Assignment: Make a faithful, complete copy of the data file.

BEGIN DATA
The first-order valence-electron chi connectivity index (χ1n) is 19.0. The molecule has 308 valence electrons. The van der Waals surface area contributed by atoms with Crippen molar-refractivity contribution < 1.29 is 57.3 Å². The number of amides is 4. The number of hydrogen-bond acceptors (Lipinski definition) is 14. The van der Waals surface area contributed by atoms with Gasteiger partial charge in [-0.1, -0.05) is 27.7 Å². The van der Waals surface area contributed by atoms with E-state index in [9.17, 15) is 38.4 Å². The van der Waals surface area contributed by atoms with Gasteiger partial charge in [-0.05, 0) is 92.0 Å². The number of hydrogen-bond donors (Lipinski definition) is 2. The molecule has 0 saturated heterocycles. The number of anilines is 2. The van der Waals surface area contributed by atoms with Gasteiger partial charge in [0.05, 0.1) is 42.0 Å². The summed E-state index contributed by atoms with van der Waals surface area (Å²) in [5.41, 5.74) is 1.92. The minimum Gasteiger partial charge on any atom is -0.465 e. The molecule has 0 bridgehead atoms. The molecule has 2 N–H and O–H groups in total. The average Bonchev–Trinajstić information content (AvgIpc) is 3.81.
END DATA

The first-order valence-electron chi connectivity index (χ1n) is 19.0. The molecule has 308 valence electrons. The van der Waals surface area contributed by atoms with Crippen molar-refractivity contribution < 1.29 is 57.3 Å². The number of amides is 4. The number of hydrogen-bond acceptors (Lipinski definition) is 14. The van der Waals surface area contributed by atoms with Gasteiger partial charge in [-0.1, -0.05) is 27.7 Å². The van der Waals surface area contributed by atoms with E-state index in [9.17, 15) is 38.4 Å². The van der Waals surface area contributed by atoms with Gasteiger partial charge in [-0.05, 0) is 92.0 Å². The number of hydrogen-bond donors (Lipinski definition) is 2. The molecule has 0 saturated heterocycles. The number of anilines is 2. The van der Waals surface area contributed by atoms with Gasteiger partial charge in [0.05, 0.1) is 42.0 Å². The summed E-state index contributed by atoms with van der Waals surface area (Å²) in [5.41, 5.74) is 1.92. The minimum Gasteiger partial charge on any atom is -0.465 e. The molecule has 0 bridgehead atoms. The molecule has 2 N–H and O–H groups in total. The average Bonchev–Trinajstić information content (AvgIpc) is 3.81.